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Berkeley removes 75 tons of garbage from homeless camps

Berkeley, California, has removed more than 75 tons of garbage, human waste, and drug paraphernalia from homeless camps since September, according to the city’s latest budget proposal.

The 2023-2024 budget describes the work of Berkeley’s Homeless Response Team, which it says “performed at least weekly garbage collection and debris removal from encampments across the City, removing over 151,000 pounds of trash between September 2021 and March 2022.”

Homelessness increased in the city in 2021 amid the Covid-19 lockdown. The budget also said that homeless shelters were “still operating at reduced capacity due to COVID, and a legal landscape that has limited the city’s ability to intervene.”

It’s estimated there are 535 homeless people living in on the streets of Berkeley. Based on the city’s budget, that would amount to 500 pounds of garbage per person. 

“The evidence comes just a few weeks after the release of data showing that homeless people in Los Angeles are three times more likely to die than homeless people in New York because most of the homeless in L.A. are unsheltered. How many more must die before California governor Gavin Newsom and the Democratic mayors of California’s cities act?” Shellenberger added.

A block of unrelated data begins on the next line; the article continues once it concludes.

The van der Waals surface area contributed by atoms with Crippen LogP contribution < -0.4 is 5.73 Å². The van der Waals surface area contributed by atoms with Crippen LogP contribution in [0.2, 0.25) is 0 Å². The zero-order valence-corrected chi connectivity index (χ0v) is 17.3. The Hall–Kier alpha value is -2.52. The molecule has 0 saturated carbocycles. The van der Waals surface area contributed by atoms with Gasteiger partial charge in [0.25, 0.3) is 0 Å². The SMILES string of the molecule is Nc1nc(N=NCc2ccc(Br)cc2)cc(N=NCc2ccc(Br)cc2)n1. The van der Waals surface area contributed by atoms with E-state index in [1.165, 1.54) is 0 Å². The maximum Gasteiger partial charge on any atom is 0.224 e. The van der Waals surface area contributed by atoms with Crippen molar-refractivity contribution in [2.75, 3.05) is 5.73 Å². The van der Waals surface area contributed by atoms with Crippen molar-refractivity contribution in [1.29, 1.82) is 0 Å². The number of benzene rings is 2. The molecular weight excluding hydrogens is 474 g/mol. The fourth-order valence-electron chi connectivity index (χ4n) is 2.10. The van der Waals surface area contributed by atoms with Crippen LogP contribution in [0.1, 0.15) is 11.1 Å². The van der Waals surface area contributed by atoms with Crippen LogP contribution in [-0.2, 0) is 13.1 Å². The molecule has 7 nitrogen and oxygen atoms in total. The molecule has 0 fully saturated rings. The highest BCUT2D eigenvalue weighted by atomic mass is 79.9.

Last year, Newsom proclaimed that California would welcome the homeless of the world during a campaign stop to ward off his eventual recall election, which he won.

“I’m proud of people from around the world looking at California again for opportunity, and that, again, that should not just be for certain people,” he said. “All people should aspire to that California dream regardless of their income level and regarding their lot in life.”

Berkeley’s Homeless Response Team began its activities in September 2021 after more than a year of neglect in the city’s homeless camps. During that time, the group has shut down more than a dozen homeless camps that they deemed unsafe. 

In the budget, the group’s actions saw them: “Resolving conditions that included raw sewage and human waste, loose and scattered syringes and drug paraphernalia, rodents and other vector hazards, rotting food, and obstruction of sidewalks and vehicular lanes of traffic.”

ARTICLE: PAUL MURDOCH 

MANAGING EDITOR: CARSON CHOATE

PHOTO CREDITS: SF CHRONICLE

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